In the late nineteenth century, artistic visionaries saw the drawn and printed line as a signpost of modernity. Long overshadowed by oil paintings, prints and drawings created from the 1860s to the 1890s have a different story to tell, one of artistic spontaneity and experimentation. This exhibition will showcase the hallmarks of the "Impressionist line,” including drawings by Claude Monet, color woodcuts by Paul Gauguin, etchings by Édouard Manet, pastels by Edgar Degas, and color lithographs by Henri de Toulouse-Lautrec.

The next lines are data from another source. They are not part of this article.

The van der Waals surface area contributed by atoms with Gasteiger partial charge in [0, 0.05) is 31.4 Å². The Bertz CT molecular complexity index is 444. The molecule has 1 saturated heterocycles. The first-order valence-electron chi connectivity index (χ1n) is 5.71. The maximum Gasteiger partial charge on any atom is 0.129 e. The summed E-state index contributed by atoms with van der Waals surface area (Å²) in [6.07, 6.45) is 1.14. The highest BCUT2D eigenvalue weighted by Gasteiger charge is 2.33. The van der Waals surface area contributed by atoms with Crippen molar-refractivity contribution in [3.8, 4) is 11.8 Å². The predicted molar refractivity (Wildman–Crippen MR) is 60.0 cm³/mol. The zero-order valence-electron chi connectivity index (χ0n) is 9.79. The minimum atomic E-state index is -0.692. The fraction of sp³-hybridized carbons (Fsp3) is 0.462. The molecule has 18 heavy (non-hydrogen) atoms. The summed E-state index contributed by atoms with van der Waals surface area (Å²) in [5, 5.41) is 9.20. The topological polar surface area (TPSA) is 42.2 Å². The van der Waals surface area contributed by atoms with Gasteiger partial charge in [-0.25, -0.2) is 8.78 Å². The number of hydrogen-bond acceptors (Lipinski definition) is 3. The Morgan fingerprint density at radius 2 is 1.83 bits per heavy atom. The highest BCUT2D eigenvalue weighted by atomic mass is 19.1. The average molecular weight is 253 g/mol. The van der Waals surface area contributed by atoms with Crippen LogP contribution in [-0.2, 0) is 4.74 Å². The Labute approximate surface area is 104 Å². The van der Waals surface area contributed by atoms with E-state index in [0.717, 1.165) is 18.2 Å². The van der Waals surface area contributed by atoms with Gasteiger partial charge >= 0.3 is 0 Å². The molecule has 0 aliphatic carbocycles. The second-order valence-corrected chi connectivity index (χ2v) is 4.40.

Whether or not you go, you can bring the exhibition into your home. The exhibition catalogue,The Impressionist Line from Degas to Toulouse-Lautrec: Drawings and Prints from the Clark offers a new look at works by notable French artists represented in the collection of the Sterling and Francine Clark Art Institute. Color reproductions of fifty-eight works—ranging from chalk drawings by Charles François Daubigny and Edgar Degas to woodcuts by Paul Gauguin and lithographs by Henri de Toulouse-Lautrec—accompany important reconsiderations of well-known works and print series. Essays by five prominent scholars consider the political, social, cultural, and market conditions that governed and motivated printmaking and drawing and examine how key artists contributed to the development of the graphic arts in 19th-century France. The volume concludes with a complete checklist of works included in the accompanying exhibition.
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